esxcfg-advcfg –set-kernel “TRUE” ignoredHeadless
  • Reboot the server.

Final Configurations:

  • Disable the ESXi Shell for security.
  • If you can’t ping the ESXi server, add a static route using Command Prompt:
Bash
route add -p 192.168.1.240 192.168.1.1

  • Access the ESXi host via a web browser.
  • Download and install the vSphere Client.
  • Open vSphere client and connect to your ESXi server using the root credentials.

Completion: Your ESXi setup in Hyper-V is now complete.

Overview of Setting Up Nested Vmware ESXi in Hyper-V

The procedure outlines the process of running VMware ESXi as a Virtual Machine within Microsoft’s Hyper-V, a feature available on Windows 10/11 and Windows Server. This setup allows users to harness the capabilities of VMware within a Hyper-V environment, which can be particularly useful for testing, development, or specific configuration needs.

Initially, the guide ensures that the Hyper-V feature is activated on the host system. Once that’s confirmed, the user is guided to set up a new virtual machine tailored for ESXi, emphasizing the importance of certain configurations like selecting the right VM generation and integrating the NET-TULIP driver, which ensures network compatibility.

Post VM setup, the procedure delves into the intricacies of enabling nested virtualization on Windows, a crucial step to ensure the ESXi can run smoothly within a VM. The ESXi installation follows, with specific steps to ensure it boots and operates correctly within this nested environment.

Lastly, the guide touches upon final configurations and connectivity, ensuring that the user can seamlessly interact with the ESXi host, culminating in the integration of the vSphere Client for enhanced management capabilities.

In essence, this procedure provides a comprehensive pathway for tech enthusiasts and professionals to run VMware ESXi within a Hyper-V environment, merging the strengths of two powerful virtualization platforms.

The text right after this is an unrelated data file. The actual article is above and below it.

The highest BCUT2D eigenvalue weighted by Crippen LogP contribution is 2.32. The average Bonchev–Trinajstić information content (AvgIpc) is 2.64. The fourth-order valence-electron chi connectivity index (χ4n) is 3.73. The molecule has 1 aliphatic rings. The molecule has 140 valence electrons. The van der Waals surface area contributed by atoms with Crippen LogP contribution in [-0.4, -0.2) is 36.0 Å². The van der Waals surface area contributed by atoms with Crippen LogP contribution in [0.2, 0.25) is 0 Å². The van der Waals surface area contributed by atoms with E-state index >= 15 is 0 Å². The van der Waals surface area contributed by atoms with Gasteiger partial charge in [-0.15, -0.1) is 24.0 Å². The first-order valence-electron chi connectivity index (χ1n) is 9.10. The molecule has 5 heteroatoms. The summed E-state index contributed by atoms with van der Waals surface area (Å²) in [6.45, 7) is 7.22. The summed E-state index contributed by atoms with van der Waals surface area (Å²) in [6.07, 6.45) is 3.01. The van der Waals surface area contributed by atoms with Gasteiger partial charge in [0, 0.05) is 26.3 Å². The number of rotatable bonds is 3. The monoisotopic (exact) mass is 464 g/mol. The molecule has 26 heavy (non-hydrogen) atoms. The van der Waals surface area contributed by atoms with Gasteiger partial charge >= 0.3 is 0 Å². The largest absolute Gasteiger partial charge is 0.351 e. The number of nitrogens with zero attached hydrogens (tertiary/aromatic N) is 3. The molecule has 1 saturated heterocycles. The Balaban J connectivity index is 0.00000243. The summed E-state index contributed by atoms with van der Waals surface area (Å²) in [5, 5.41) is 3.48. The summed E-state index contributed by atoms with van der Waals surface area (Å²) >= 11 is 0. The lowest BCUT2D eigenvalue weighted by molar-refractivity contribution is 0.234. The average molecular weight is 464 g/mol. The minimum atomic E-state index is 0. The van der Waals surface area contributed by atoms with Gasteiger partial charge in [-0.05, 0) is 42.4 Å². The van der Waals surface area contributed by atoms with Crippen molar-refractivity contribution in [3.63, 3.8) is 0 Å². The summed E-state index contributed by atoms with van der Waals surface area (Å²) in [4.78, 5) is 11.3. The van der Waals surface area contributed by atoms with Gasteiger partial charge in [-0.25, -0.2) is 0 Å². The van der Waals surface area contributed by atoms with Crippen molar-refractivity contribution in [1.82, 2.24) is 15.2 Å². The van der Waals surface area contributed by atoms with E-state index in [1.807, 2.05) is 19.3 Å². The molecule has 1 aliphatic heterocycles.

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Richard.Bailey

Richard Bailey, a seasoned tech enthusiast, combines a passion for innovation with a knack for simplifying complex concepts. With over a decade in the industry, he's pioneered transformative solutions, blending creativity with technical prowess. An avid writer, Richard's articles resonate with readers, offering insightful perspectives that bridge the gap between technology and everyday life. His commitment to excellence and tireless pursuit of knowledge continues to inspire and shape the tech landscape.

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13 Responses

  1. Allan Stark says:

    Apparently this method no longer works.
    I tried different VMWare 6.5 images (from GA to recent), but on the Hyper-V 2016-2019 ESXi does not see the legacy network adapter…

  2. Monjurul Kader says:

    I have tried the same image shown in the screen shot, but it doesn’t work. Will you please share the image that you are claiming to work.

  3. Dean says:

    Hi Richard, great guide thanks!

    I got up to step 27 without any issues, then the ESXi installer seems to get stuck at ‘Relocating modules and starting up the kernel’
    Just wondering if you’ve seen this before?

    I most likely missed a step so I’ll have another go later on and see how I go.

  4. Fabbrio says:

    Hi! I followed the steps but network is not working 🙁 I cannot ping/reach the ESXI hist from my Windows Server 2016 Hyper-V box 🙁 Adding the static route didn’t solve the issue unfortunately, any idea?

    • This could be many things.
      It possible you have missed a step when injecting the Tulip drivers.
      Look in the ESX host logs to see if it will give you any clues /var/log/hostd.log
      Also try turning off the Windows Firewall to make sure that’s not causing the issue

    • Thomas says:

      Hello, personnaly i added a usb to Ethernet network adapter, and plugged another cable, and it worked well, i think this is because we have to use a legacy network adapter in the ESXI VM, because i can ping anothers VM with the classic network adapter in Hyper-V, but not this one 🙂

  5. Petr says:

    Hello, anyone tried VSphere 8?

  6. Andrew says:

    Hello, somehow my custom iso with the network drivers only display a PSOD
    can you please share your finished iso?